Robert J. Thornton. “The shooting at Uitenhage, South Africa, 1985: the context and interpretation of violence”, American Ethnologist 17(2), (1990).|Nigel Worden. The making of modern South Africa: conquest, segregation and apartheid. Juta & Co. Ltd. South Africa (1994)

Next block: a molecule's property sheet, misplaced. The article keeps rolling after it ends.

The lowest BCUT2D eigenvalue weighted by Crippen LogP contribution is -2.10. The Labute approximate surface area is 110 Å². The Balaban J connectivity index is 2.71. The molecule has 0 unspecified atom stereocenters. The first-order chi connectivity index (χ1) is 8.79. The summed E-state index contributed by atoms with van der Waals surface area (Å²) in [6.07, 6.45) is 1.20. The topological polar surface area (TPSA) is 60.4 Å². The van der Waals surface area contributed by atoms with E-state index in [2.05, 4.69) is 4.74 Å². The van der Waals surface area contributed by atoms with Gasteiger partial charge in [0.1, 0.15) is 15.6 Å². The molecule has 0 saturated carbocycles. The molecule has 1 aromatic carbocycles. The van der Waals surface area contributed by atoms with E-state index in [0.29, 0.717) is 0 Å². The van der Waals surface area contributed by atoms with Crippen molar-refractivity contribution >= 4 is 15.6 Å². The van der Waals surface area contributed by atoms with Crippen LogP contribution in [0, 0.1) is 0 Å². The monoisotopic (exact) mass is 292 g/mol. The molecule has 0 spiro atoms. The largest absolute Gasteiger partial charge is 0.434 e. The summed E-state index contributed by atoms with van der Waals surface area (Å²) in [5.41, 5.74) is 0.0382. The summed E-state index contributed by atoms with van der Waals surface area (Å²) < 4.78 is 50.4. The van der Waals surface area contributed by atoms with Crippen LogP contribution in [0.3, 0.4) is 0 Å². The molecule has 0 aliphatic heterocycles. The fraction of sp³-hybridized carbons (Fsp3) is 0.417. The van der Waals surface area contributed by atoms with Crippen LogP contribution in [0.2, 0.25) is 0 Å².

25 years to the day after the infamous Sharpeville Massacre, in which 69 people were killed, the South African Police opened fire on a crowd of people in Langa, Uitenhage, in the Eastern Cape. At least 20 people are reported to have been killed in what has become known as the Langa or Uitenhage Massacre. Some reports register the death tally at 28. They were on their way to attend a funeral when the police gunned them down. Although the massacre is not as widely remembered today as other apartheid atrocities, such as those at Sharpeville and Soweto, it produced a tangible shift in the political situation at the time. It provoked renewed school boycotts and resulted in further clashes between communities and the police throughout the country. By July the tensions had grown leading the apartheid government to declare a state of emergency in 36 magisterial districts around the country - including the Uitenhage/Port Elizabeth area in the Eastern Cape. The following year saw the state of emergency extended to include the entire country.